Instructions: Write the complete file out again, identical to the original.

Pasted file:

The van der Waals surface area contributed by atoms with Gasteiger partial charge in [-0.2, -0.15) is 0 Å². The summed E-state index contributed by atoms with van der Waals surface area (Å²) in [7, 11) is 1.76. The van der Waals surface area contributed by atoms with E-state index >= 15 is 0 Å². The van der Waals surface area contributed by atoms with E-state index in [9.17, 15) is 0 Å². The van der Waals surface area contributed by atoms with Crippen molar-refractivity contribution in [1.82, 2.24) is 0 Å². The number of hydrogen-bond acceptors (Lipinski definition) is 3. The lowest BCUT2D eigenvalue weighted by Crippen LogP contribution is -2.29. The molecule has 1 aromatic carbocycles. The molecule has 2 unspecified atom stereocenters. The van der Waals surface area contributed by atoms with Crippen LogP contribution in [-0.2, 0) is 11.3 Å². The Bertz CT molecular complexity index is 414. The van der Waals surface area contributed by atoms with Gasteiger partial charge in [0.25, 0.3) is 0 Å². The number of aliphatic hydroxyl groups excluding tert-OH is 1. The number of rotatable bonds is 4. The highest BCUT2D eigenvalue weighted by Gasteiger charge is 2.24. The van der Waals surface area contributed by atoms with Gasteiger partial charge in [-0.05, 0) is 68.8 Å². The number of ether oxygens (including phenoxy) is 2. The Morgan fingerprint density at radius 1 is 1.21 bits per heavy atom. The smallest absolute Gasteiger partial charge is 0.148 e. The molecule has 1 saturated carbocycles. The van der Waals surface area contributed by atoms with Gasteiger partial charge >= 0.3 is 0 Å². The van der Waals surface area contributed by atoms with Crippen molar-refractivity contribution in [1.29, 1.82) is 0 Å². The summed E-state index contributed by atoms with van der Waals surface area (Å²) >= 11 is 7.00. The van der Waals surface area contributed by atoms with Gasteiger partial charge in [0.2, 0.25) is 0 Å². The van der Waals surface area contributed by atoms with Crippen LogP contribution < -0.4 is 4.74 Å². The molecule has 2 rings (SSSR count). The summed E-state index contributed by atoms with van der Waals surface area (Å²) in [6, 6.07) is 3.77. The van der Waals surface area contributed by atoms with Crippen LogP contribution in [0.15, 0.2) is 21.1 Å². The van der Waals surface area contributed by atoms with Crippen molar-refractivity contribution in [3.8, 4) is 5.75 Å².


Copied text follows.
The van der Waals surface area contributed by atoms with Gasteiger partial charge in [-0.2, -0.15) is 0 Å². The summed E-state index contributed by atoms with van der Waals surface area (Å²) in [7, 11) is 1.76. The van der Waals surface area contributed by atoms with E-state index >= 15 is 0 Å². The van der Waals surface area contributed by atoms with E-state index in [9.17, 15) is 0 Å². The van der Waals surface area contributed by atoms with Crippen molar-refractivity contribution in [1.82, 2.24) is 0 Å². The number of hydrogen-bond acceptors (Lipinski definition) is 3. The lowest BCUT2D eigenvalue weighted by Crippen LogP contribution is -2.29. The molecule has 1 aromatic carbocycles. The molecule has 2 unspecified atom stereocenters. The van der Waals surface area contributed by atoms with Crippen LogP contribution in [-0.2, 0) is 11.3 Å². The Bertz CT molecular complexity index is 414. The van der Waals surface area contributed by atoms with Gasteiger partial charge in [0.25, 0.3) is 0 Å². The number of aliphatic hydroxyl groups excluding tert-OH is 1. The number of rotatable bonds is 4. The highest BCUT2D eigenvalue weighted by Gasteiger charge is 2.24. The van der Waals surface area contributed by atoms with Gasteiger partial charge in [-0.05, 0) is 68.8 Å². The number of ether oxygens (including phenoxy) is 2. The Morgan fingerprint density at radius 1 is 1.21 bits per heavy atom. The smallest absolute Gasteiger partial charge is 0.148 e. The molecule has 1 saturated carbocycles. The van der Waals surface area contributed by atoms with Gasteiger partial charge >= 0.3 is 0 Å². The van der Waals surface area contributed by atoms with Crippen molar-refractivity contribution in [1.29, 1.82) is 0 Å². The summed E-state index contributed by atoms with van der Waals surface area (Å²) >= 11 is 7.00. The van der Waals surface area contributed by atoms with Gasteiger partial charge in [0.2, 0.25) is 0 Å². The van der Waals surface area contributed by atoms with Crippen LogP contribution < -0.4 is 4.74 Å². The molecule has 2 rings (SSSR count). The summed E-state index contributed by atoms with van der Waals surface area (Å²) in [6, 6.07) is 3.77. The van der Waals surface area contributed by atoms with Crippen LogP contribution in [0.15, 0.2) is 21.1 Å². The van der Waals surface area contributed by atoms with Crippen molar-refractivity contribution in [3.8, 4) is 5.75 Å².